What to drink this weekend: Bee's Nectar
It's been over a year since I wrote my last piece for Mother Nature Network, the website that started my path to writing about wine. For a while, I wrote a weekly feature for the website on Friday's titled "What to drink this weekend."
Imagine having cart blanche to write about any drink you wanted. I had that on MNN, and often I'd work with what I had in my liquor cabinet, my fridge and my back yard to create cocktails.
I'm bringing the feature back and putting it here on Wine and Wonder. Sometimes my suggestion will be a wine or a wine cocktail, but frequently it won't be. I'll also be bringing some of those cocktails I created for MNN back to life here. Today, that's what I'm doing.
If you have access to honeysuckle, preferably from vines that haven't been sprayed with pesticides, it's easy to make honeysuckle syrup, a type of simple syrup, to use in place of honey syrup in a Bee's Knees cocktail. I have the vine growing on my fence, and on a warm night, the aroma is intoxicating.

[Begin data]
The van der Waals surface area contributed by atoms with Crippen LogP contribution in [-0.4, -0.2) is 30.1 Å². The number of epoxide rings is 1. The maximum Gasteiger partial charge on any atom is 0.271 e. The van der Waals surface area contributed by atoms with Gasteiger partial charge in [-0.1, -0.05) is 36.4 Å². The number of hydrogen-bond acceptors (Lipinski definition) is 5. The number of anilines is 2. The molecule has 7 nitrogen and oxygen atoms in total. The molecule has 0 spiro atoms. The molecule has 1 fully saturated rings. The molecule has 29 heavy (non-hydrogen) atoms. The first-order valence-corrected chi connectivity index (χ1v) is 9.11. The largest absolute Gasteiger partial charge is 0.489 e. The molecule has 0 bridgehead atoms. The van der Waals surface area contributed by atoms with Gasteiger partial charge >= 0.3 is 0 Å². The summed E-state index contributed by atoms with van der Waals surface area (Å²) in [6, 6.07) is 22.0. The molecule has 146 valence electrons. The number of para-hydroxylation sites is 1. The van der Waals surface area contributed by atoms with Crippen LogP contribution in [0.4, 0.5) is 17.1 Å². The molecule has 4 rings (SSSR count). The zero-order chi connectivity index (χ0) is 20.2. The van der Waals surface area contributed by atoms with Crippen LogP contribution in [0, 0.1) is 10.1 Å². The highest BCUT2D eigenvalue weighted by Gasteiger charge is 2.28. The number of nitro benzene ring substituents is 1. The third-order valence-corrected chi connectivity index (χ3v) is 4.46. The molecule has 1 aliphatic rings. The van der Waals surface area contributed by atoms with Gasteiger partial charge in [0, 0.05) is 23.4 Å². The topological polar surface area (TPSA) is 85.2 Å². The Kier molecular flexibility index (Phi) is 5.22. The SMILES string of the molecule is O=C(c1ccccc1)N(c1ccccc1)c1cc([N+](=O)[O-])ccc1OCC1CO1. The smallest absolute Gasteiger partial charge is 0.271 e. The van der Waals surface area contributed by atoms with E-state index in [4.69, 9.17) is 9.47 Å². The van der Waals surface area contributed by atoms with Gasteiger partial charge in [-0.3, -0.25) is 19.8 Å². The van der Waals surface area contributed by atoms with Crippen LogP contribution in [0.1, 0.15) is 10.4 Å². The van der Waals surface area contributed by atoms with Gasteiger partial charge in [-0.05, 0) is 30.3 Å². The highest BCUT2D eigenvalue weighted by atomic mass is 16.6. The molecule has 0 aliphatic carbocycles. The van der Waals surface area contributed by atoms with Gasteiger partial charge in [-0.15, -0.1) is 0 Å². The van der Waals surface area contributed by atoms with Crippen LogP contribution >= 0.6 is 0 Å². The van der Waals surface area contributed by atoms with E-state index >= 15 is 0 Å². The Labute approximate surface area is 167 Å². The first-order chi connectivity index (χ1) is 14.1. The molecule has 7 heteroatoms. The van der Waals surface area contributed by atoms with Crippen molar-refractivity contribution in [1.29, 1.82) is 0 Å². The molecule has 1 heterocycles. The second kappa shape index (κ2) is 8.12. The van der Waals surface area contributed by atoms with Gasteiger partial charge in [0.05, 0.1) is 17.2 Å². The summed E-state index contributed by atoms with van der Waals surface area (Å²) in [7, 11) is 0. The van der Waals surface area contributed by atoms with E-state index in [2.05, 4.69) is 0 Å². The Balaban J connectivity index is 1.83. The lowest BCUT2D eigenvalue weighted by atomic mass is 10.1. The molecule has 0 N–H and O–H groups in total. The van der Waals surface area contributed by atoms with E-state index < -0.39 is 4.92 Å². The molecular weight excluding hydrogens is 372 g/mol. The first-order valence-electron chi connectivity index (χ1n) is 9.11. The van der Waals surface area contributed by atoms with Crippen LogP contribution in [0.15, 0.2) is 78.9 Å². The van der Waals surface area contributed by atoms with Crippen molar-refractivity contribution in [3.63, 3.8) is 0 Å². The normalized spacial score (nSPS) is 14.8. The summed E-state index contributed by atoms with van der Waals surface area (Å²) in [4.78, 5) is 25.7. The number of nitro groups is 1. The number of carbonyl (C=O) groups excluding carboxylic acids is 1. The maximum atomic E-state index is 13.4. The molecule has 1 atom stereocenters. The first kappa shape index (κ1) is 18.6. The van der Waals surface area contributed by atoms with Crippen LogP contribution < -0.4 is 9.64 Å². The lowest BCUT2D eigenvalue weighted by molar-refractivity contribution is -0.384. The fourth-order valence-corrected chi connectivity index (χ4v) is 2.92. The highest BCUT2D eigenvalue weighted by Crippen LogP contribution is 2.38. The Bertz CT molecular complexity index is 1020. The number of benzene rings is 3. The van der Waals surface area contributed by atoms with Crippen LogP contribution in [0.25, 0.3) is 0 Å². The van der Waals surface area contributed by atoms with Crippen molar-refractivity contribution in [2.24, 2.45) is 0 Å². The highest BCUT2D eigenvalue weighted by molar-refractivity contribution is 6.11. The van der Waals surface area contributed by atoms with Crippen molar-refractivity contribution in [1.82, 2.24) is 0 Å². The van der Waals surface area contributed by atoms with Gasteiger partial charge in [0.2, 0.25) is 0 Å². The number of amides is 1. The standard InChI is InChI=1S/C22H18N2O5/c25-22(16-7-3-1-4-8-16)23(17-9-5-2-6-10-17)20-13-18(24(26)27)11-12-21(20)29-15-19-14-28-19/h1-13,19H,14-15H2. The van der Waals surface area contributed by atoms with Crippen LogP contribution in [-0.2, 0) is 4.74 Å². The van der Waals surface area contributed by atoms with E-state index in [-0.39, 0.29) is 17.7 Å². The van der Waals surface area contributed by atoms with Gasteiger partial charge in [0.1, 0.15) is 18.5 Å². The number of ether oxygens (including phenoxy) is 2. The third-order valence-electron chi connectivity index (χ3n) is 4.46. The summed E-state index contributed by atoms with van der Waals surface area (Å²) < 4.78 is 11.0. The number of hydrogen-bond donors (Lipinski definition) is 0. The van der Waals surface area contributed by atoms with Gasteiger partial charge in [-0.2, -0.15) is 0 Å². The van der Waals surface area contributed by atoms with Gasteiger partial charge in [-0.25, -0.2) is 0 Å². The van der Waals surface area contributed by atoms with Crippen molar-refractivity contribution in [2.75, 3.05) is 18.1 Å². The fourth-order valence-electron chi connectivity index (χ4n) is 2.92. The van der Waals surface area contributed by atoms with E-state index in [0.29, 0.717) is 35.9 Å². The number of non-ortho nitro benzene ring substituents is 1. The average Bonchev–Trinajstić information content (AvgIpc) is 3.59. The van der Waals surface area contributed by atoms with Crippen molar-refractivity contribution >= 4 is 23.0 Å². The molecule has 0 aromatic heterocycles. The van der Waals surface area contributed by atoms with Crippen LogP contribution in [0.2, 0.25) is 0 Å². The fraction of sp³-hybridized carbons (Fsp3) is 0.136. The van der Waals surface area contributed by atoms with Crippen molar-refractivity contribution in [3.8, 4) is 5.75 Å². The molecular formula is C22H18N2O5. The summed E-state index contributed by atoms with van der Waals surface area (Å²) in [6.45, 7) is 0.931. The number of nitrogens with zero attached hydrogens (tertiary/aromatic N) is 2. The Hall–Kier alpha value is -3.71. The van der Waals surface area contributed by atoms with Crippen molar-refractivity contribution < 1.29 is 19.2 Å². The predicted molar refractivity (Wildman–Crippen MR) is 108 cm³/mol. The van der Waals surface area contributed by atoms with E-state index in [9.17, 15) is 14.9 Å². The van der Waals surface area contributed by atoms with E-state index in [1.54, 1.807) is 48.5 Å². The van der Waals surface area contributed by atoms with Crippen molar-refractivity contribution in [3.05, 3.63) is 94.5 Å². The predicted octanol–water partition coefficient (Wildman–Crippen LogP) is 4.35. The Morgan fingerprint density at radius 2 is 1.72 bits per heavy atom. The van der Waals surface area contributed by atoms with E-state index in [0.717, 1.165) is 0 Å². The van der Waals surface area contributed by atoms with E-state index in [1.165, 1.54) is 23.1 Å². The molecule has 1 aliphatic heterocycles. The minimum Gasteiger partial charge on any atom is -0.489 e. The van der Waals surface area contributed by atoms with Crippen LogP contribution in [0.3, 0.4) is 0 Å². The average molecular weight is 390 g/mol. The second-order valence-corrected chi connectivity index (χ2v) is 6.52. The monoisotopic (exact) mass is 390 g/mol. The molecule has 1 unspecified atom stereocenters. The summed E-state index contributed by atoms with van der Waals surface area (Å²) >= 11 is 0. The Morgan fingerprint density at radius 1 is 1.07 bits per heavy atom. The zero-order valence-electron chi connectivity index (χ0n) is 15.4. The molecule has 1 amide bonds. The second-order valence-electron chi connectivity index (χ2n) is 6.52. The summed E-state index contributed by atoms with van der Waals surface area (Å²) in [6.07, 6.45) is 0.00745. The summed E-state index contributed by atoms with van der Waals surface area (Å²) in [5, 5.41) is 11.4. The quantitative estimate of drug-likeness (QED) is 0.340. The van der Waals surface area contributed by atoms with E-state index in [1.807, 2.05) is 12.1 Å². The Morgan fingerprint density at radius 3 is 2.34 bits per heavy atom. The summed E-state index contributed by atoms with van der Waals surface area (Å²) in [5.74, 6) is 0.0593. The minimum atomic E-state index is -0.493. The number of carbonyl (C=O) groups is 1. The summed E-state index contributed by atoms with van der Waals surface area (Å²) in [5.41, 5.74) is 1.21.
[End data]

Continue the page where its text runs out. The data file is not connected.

Clever me, considering the fact that bees take nectar from honeysuckle, I've named this cocktail that switches out honey syrup for honeysuckle syrup the Bee's Nectar.
This simple cocktail is refreshing on a warm night, and for some reason, people think you're a brilliant mixologist when you tell then you made your own honeysuckle syrup.
Bee's Knee's Cocktail
Measuring cup or jiggers
Martini glass or coupe glass
2.5 oz gin
3/4 oz honeysuckle simply syrup (see directions below)
3/4 oz fresh lemon juice
Place all ingredients in a shaker full of ice, shake until well chilled, and pour into glass. Garnish with a lemon wedge if desired.
1 cup water
1/2 cup packed honeysuckle blossoms - as fresh as possible (once they start to yellow they get a bit bitter)
1/2 cup sugar
Pick through the blossoms and make sure there are no leaves. Place all ingredients in a sauce pan and bring to a simmer. Stir.
Once sugar is completely dissolved, remove from heat and allow to steep, keeping an eye on it until blossoms begin to brown.
Pour the syrup through a sieve into a bottle and refrigerate for up to one week.